bees survived inspite of me

Discussion in 'Beekeeping 101' started by jb63, Feb 15, 2013.

  1. jb63

    jb63 New Member

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    swarm overwintered 004.JPG swarm overwintered 002.JPG swarm overwintered 005.JPG swarm overwintered 001.JPG swarm overwintered 003.JPG It warmed up today and I was curious what was going on in this one.When I opened the lid I was surprised how I left it. The pics aren't in order so what I saw was #4,six frames and a feeder.The catch is only the middle 3 frames were drawn out and they had about 4 square inches of honey left.I guess I caught them, brought them home and gave them a feeder full of syrup and left them alone.Sense the out side frames were empty I gave them capped honey and one more drawn brood comb.I caught the queen and marked her and left her in a queen clip while I moved the frames around.Then I let her walk back in and put the lid on.So some times things work just out. [​IMG]
     
  2. Omie

    Omie New Member

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    :coolphotos: Hey you lucky dog you! :thumbsup:

    Was this just a one box hive? If so, cool that they survived just fine on 6 frames.

    Looks like you slathered some devil egg on her back...now where's the paprika? :shock: :lol:
     

  3. PerryBee

    PerryBee New Member

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    Nice pics! :thumbsup:
    What's all that green stuff under your hive? :lol:
     
  4. jb63

    jb63 New Member

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    Yes Omie,lucky dog is appropriate.But they made it through on four frames.The outside two were not drawn out.
    And Perry the green stuff is what's under your white stuff.:wink:
     
  5. pistolpete

    pistolpete New Member

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    No, under our white stuff there's mud. The seasons we have are: Mostly winter, early mud season, a long weekend called summer, and late mud season.
     
  6. ApisBees

    ApisBees Active Member

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    small closters don't requite much food for winter as long as they can handle the cold temps.
    Pete you mist the month of horse fly season.
     
  7. riverbee

    riverbee Active Member

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    jb-
    "they made it through on four frames."

    jb, what line of bees are you keeping? btw, our green stuff is under numerous layers of ice and snow....:grin:
     
  8. jb63

    jb63 New Member

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    Hi River, those are from a swarm trap.The only queens I ever bought were three russel caucasians ,of which one is still alive after two winters. I also buy about three cordovans from Cal. ,[a neighbor gets a bundle of them] .I only have fifteen colonies counting four nucs. and this box so to answer the question of what line they are a mixed bag.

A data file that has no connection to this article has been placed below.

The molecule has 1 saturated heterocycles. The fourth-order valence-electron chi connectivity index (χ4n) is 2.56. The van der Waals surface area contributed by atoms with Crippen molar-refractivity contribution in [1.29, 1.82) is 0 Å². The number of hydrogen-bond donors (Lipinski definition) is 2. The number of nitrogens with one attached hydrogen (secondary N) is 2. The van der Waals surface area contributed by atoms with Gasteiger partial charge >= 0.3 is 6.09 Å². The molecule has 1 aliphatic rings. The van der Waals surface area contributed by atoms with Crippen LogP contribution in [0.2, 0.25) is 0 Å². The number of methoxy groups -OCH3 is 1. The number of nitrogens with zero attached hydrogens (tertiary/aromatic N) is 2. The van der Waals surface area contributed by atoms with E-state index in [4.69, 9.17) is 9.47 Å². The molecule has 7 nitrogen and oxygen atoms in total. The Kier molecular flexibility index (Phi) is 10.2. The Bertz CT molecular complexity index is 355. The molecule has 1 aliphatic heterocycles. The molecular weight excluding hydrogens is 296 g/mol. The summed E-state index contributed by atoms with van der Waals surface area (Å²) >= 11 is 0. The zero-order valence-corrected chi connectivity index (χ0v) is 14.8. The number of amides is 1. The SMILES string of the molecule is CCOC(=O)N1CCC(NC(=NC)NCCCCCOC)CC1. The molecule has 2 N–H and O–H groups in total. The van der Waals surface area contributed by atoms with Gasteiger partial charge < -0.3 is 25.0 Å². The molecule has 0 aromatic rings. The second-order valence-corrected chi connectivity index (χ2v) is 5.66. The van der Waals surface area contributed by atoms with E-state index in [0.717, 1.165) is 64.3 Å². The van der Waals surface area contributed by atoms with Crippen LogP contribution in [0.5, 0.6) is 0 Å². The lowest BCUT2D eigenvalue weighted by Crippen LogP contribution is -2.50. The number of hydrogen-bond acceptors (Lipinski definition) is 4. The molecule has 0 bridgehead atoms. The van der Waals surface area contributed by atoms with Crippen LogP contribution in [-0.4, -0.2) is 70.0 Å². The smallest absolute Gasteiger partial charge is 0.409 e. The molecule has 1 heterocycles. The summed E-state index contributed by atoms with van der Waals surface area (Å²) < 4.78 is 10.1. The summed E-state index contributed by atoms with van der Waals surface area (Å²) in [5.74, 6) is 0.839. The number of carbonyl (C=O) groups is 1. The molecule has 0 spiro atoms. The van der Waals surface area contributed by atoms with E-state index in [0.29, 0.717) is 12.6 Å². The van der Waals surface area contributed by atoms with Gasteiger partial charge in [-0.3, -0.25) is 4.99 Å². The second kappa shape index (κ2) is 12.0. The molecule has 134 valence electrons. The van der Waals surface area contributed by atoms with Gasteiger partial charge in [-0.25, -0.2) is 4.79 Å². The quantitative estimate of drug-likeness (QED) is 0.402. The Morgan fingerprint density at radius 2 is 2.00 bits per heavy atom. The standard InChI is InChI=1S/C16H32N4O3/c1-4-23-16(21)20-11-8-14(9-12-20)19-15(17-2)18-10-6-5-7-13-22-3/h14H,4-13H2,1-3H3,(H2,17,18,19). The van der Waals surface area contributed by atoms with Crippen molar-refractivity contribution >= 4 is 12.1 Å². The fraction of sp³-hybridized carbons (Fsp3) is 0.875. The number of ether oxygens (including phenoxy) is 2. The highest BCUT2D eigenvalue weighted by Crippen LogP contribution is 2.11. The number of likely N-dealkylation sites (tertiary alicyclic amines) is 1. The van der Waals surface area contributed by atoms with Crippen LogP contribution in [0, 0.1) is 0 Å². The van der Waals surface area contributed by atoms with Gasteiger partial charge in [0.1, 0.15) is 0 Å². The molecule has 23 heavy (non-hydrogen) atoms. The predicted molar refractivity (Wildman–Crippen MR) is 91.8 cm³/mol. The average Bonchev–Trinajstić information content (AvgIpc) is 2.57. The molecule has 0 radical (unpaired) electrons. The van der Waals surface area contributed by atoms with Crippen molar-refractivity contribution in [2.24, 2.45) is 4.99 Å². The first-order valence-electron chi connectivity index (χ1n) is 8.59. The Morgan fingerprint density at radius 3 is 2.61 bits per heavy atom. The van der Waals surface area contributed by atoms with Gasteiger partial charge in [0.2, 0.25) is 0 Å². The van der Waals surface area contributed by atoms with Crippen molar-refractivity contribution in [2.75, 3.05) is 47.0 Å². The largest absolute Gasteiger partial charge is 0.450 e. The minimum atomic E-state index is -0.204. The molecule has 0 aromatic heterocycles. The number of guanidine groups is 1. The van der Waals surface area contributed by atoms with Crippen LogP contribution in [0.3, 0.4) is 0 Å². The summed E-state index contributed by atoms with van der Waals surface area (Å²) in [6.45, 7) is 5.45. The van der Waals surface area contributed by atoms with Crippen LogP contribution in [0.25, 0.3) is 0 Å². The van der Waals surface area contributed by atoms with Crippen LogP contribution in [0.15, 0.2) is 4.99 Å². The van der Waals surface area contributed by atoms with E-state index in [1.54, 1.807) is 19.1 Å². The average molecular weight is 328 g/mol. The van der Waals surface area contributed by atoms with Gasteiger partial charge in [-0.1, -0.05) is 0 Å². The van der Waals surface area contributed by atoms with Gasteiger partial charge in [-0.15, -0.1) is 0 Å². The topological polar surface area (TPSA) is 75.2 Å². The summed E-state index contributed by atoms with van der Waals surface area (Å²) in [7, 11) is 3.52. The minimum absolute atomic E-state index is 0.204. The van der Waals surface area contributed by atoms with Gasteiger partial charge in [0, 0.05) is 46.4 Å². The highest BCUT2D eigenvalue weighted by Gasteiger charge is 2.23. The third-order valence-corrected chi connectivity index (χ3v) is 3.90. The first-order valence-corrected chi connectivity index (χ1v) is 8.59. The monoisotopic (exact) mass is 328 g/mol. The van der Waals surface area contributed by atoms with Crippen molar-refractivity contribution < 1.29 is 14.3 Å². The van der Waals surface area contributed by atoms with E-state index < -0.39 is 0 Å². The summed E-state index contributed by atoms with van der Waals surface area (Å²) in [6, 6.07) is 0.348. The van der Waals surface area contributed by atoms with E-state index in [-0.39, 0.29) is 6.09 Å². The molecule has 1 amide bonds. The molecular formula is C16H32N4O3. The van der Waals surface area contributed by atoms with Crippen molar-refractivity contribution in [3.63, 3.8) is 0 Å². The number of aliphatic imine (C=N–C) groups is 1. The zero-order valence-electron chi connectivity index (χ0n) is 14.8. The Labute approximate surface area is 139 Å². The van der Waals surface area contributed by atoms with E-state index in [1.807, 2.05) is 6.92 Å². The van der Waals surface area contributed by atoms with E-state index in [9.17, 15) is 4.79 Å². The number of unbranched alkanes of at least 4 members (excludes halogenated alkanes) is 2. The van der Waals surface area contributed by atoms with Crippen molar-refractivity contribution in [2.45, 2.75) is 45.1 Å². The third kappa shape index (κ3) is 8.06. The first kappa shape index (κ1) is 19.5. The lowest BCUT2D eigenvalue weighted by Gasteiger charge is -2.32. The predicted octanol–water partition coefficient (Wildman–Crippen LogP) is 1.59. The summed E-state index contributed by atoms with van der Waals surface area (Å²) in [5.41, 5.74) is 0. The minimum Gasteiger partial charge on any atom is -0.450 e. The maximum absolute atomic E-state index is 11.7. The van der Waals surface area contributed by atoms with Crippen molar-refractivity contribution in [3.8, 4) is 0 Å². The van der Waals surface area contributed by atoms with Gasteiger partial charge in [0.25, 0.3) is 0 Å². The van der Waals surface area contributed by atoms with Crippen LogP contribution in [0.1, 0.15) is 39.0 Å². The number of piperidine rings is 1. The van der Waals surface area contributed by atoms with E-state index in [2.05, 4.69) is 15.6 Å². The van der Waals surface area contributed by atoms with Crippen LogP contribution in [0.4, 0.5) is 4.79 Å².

9. tecumseh

    tecumseh New Member

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    I have heard some good reports jb63 on what are called Olympus Wilderness bees. have you tried any of those?
     
  10. jb63

    jb63 New Member

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    Hi Tech. I haven't tried the oly's but I'm going up there to pick up four moonbeams that I ordered two yrs ago.They had weather problems last yr and didn't get them shipped.Sense then russle franchised so I'm just going to drive up to get my moonbeams.While I'm there I was going to get a northern sunkist and a couple of Olympics.I'll let you know how they work out.
     
  11. lazy shooter

    lazy shooter New Member

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    This title really tweaks me up. My bees came to me in April of 2011. It would take a decent sized book for me to describe all the wrong things I did to those three hives. As they say, "God is Gracious," and my bees made it into 2012. As of this writing, all three hives look to come out of this winter in good shape. I purchased three splits last summer and they too are doing well. Again, the title is so appropriate to my beekeeping.
     
  12. Gypsi

    Gypsi Super Moderator Staff Member

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    Not being near major bee operations is a big plus. I've had almost no mites since I cleaned up what the bees came with, and as long as no one else tries to keep bees near me, I hope all things will continue. My first year bees, they didn't make it. But it was the robbers on the 2nd hive. First hive, probably mites and definitely stupidity on my part
     
  13. lazy shooter

    lazy shooter New Member

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    I share your thoughts about mites. There isn't a commercial beekeeper within 60 miles of my apiaries. The feral bee population is slim due to the lack of forage. Like you, I am hopeful that this will be a big assistance in mite control.